Yes, I know this blog is coming in March of 2011 and 2010 seems like FOREVER ago. My bad. Turns out I’ve got so many things going on that I haven’t had a second to think about blogging this year. That being said, here’s a post I’ve been wanting to share for a while – What I Learned About Playing the Trumpet: 2010 edition.
-You can’t be creative & critical at the same time. I continue to learn that better trumpet playing comes directly as a result of letting go of judgement and critique of myself while I’m in the process of playing. My dad has told me this phrase a ton of times and I’m slowly getting it more and more. When I let my sound and my overall level of playing be what it’s going to be in a given moment – imperfections and all – I can then finally operate out of a creative mindset which ultimately leads to better playing. (Inner Game 101…)
–It’s all about the air. Whenever I run into trouble with consistency, upper register, clarity, etc. I’m almost positive now that it’s because I’m not letting my air do the work. I often try to manipulate the sound while I’m playing (my next point…) and therefore my air can’t work like it’s supposed to. Not necessarily more air either – just using my air stream efficiently and like I would take a natural breath.
–I should approach playing with the goal of being totally in control at all times, while letting my sound be utterly “wild” and “free.” This is a beautiful dichotomy to me: while I must be in control of what’s happening all the time (having a “closed hand” approach with regards to concentration), my sound must always have the maximum amount of uninhibited energy and forward motion (having an “open hand” approach here). For a long time I believed that to get this kind of freedom in my sound I have to totally let go of my mind’s control over the sound and over what I’m playing. This was my idea of “concentration.” However, I’m discovering more and more that true concentration means that my mind is in total control at all times. The best playing comes from a concentrated/focused mind that has its imagination deeply fixed on a free, energetic great sound (whether loud/soft, high/low, etc.)
-Doing the Adam Routine in the morning is not a warm up. For a long time I think I believed that my daily Adam routine serves me as a warm up to get my air, chops & mind going for the day. After re-reading some excellent posts on TrumpetHerald.com by Pat Harbison (Trumpet Professor, Indiana University & Bill Adam Forum moderator), I was reminded clearly that the Adam routine isn’t a warm up at all. In fact, I think this goes totally against the mindset that Mr. Adam seeks to foster. Rather than seeing the routine as a warm up, Harbison suggests that it is more of a time to “get in phase with the trumpet.” This means that the trumpet obviously isn’t going to change, we do. So every day we need to orient ourselves to the trumpet with regards to air, control, and concentration. I love these great quotes from Mr. Harbison,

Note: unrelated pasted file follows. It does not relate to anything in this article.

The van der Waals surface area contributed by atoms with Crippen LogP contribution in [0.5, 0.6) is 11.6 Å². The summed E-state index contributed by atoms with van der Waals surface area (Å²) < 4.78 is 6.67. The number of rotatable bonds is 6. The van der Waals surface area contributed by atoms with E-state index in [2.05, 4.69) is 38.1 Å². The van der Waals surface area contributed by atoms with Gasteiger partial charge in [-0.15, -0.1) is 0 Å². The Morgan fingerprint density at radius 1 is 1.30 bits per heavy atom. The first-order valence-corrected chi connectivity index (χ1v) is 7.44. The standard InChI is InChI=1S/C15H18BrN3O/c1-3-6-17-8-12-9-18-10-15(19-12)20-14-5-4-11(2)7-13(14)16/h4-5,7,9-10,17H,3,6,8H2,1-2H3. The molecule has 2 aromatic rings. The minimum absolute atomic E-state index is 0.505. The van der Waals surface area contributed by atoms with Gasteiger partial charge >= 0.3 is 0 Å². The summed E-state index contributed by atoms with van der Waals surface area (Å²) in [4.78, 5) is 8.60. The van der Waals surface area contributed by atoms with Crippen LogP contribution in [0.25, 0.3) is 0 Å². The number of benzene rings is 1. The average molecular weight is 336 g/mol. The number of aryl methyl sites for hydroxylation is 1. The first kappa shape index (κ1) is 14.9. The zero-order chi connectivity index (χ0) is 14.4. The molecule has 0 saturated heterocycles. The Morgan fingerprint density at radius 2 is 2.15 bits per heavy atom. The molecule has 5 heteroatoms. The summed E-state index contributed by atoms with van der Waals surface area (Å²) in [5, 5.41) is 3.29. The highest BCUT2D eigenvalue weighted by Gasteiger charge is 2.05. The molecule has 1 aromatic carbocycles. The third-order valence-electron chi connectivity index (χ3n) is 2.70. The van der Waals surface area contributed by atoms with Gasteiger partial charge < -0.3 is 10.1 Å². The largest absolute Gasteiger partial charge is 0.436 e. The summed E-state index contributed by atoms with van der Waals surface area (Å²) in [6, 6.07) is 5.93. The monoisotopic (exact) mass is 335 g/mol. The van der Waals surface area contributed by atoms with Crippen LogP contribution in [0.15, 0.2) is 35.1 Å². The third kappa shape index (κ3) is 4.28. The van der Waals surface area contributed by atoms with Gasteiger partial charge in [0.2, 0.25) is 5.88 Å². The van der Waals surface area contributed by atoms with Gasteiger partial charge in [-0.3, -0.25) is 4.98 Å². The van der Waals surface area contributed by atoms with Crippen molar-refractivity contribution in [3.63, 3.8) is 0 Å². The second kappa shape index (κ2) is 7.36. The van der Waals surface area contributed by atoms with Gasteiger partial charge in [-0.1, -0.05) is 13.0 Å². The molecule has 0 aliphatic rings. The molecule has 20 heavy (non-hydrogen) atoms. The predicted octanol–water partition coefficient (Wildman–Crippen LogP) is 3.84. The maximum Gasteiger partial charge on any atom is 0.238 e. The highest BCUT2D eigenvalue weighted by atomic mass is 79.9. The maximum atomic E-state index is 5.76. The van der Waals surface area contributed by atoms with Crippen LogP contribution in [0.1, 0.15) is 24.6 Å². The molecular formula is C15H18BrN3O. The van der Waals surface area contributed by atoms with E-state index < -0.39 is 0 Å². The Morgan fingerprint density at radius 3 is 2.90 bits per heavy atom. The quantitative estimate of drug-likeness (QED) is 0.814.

“I don’t NEED to warm up and I don’t even NEED to practice. Practicing shows a lack of self confidence. I like to practice though.”
“Any good player (and definitely any pro) needs to be able to play well (to be “warmed up”) 5 minutes after they get out of the car and hit the stage or the studio. However, the deeper I get into my playing day (and the more of my daily routine I work through) the better I will play.”
-Long tones are my best friend. For real…long tones unlock the depths and nuances of the sound and the more I do them the deeper I get into what this thing is supposed to sound like.
-Upper register playing really doesn’t take more air. Those who were around me while I was at UW-Eau Claire know that upper register was something that only started to click my last year there. As I continue to build my range and try and get things more consistent I continue to learn that it’s not about putting more air into the horn. Rather, it’s about putting relaxed air into the horn that is moving forward.
-I need to be more diligent about playing a soft set each day. I’ve definitely become better at practicing softer but I need to continue to strive for more lyrical etudes and flow exercises. Just like how long tones unlock nuances of the trumpet sound, soft playing does the same and really teaches me to use my air correctly and efficiently.
-Conscious Rhythm (as well as evenness to the sound & a songlike, lyrical-ness to playing) comes from surrendering to the “time.” Todd Coolman – world-class bassist/educator & my professor at SUNY Purchase – says it well when he says, “time is a never-ending continuum that is always happening – you just have to join in.” I think another way to illustrate this concept is the idea of a relay race. When a runner is coming around the turn and you have to take the baton from him, you obviously don’t stand still and wait for him to give it to you. If you did that you’d ruin the momentum that he’s already gathered and you’ll fall way behind the other racers. Same thing applies to “time.” It is always occurring and therefore I don’t need to create time myself (if I try I wreck the flow that is already naturally happening). I just need to join in, step for step, with wherever the time is at. When we do this, we surrender ourselves to the time and it almost “pulls” us as we let it dictate our playing. I’ve found that, for me, this results in an incredible difference in my execution, ease of playing, lyrical-ness of my playing, and the evenness of everything I play.
**to note, I’m surely not an expert in trumpet playing now. I definitely don’t have things figured out and I’m far from being the player I want to be. Rather, these are certain things that have been incredibly enlightening to me in the past year and have drastically changed how I approach playing the trumpet. Please feel free to question or comment in any way, especially if I wasn’t clear with my words.